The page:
Many at the time felt the committee set a precedent for devaluing conference championships, which, if true, would seemingly contradict the criteria the founding commissioners laid out for them. And Clemson’s subsequent 31-0 blowout of the Buckeyes in their Fiesta Bowl semifinal game gave critics further fodder.
But all five commissioners have since been asked about the situation. Only the Big 12’s Bob Bowlsby — whose champ has missed the field in two of the system’s three years — expressed any concern with the committee’s decision.
“I’m satisfied with it,” said ACC commissioner John Swofford. “I like the conference champion being the priority. I don’t think that’s been lost. There was a particular set of circumstances in the Big Ten that the committee had to evaluate, and they came out where they came out.”
The more troubling storyline for the sport this postseason was the unprecedented decisions by two stars, Stanford’s Christian McCaffrey and LSU’s Leonard Fournette, to leave their teams and begin their professional careers prior to their teams’ bowl games. Opinions varied across the sport, with some coaches in particular bothered by it, while others were supportive.
All could agree, though, that it demonstrates how devalued the likes of the Citrus and Sun Bowl have become in the modern era. And many, most notably Alabama’s Nick Saban, blame that in part on the sport’s overwhelming focus on the playoff.
Hancock and others understandably disagreed with his opinion. The truth is a multitude of factors – the old BCS system, the two-decade doubling in the number of bowls and the inclusion of 5-7 teams, among others – contributed to the current landscape.
Average attendance for the 40 bowls (not including Monday’s championship game) decreased about 5 percent year over year, with many suffering from historically low attendance figures (the Georgia Tech-Kentucky TaxSlayer Bowl drew the Jacksonville game’s smallest crowd since 1958) or disappointing TV ratings (the Stanford-North Carolina Sun Bowl was CBS’ lowest-rated since 2007).
Needless to say, the middle- and lower-tier bowls have seen better days.
The news was more positive, however, for the New Year’s Six bowls, which collectively averaged a 9.0 overnight, up 8 percent from last season. The two semifinals averaged nearly 20 million viewers, up 24 percent despite remaining on New Year’s Eve (this time a Saturday) and despite the Ohio State-Clemson blowout.
The commissioners announced last summer they would no longer try to “change the paradigm of New Year’s Eve in this country” and that all future semifinals would be played on either a weekend or national holiday. Next year’s games return to the Jan. 1 Rose and Sugar bowls.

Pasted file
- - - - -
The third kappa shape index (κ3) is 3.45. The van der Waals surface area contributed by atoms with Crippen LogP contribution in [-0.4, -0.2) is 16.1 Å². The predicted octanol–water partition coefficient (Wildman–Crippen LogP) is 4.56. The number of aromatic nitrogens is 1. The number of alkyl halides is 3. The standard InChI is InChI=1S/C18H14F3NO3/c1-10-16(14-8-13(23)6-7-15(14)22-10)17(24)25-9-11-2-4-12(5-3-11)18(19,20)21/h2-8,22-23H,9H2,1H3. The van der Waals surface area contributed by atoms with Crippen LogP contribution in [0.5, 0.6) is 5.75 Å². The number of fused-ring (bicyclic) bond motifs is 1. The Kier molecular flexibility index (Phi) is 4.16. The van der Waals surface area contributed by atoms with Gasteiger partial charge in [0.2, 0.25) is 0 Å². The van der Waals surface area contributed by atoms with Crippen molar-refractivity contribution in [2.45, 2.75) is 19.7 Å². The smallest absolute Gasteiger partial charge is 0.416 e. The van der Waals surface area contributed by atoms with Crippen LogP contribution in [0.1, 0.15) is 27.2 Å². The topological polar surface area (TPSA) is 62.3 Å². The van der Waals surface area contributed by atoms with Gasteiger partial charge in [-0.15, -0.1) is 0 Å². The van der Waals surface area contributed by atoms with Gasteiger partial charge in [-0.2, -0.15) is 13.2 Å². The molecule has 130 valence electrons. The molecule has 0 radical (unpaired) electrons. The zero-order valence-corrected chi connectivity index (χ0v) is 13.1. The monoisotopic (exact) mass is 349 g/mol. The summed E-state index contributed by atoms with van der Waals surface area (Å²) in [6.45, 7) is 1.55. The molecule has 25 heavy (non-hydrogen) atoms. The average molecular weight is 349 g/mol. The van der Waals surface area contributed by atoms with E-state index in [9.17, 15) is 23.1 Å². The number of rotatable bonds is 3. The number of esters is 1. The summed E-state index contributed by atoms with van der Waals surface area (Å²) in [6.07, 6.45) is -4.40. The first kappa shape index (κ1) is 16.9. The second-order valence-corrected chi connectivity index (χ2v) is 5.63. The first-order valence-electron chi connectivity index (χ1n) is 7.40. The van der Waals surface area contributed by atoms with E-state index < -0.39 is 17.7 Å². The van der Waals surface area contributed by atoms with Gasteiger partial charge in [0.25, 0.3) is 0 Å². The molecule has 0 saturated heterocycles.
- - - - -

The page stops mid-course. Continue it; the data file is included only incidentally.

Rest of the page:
Finally, give the folks in charge credit for achieving one particular vision. When I first interviewed College Football Playoff COO Michael Kelly in 2014 for my book about the playoff, he spoke of turning the sport’s new national championship game (the first to be played outside of the traditional bowl system) as “a hybrid” of the Final Four and Super Bowl.
This year’s game in Tampa felt like exactly that. Unlike initial sites Arlington, Texas and Glendale, Arizona — where events were spread out across large metroplexes — fans, media and industry folks all seemed to congregate in downtown. Media Day was at Amalie Arena, a fan fest at the adjacent convention center, concerts (with acts like Usher and Flo Rida) at a nearby park. Many of us stayed at hotels within walking distance of everything but Raymond James Stadium itself.
Expect a similar setup next year in Atlanta.
Mind you, the staggering costs involved did not exactly make the game accessible to the common fan. Even the lowest-priced tickets on sites like StubHub were approaching $2,000 by kickoff. But that was due mainly to the fact that both schools were within driving distance of Tampa.
The game itself broke a stadium record for attendance at 74,512. Not bad given it’s hosted two Super Bowls.
Of course, if the playoff ever does expand beyond four teams, most expect the early-round games would move to the participants’ campuses. That’d certainly be easier for fans of the host teams. Not so much the players.
“If we had to do another game after this? God, no,” Clemson linebacker Ben Boulware said last week. “I’d literally die.”
Boulware played his final college game Monday night. But based on the temperature of the sport today, at least nine more years of college players won’t have to worry about yet another playoff game.
Four feels more entrenched than ever before.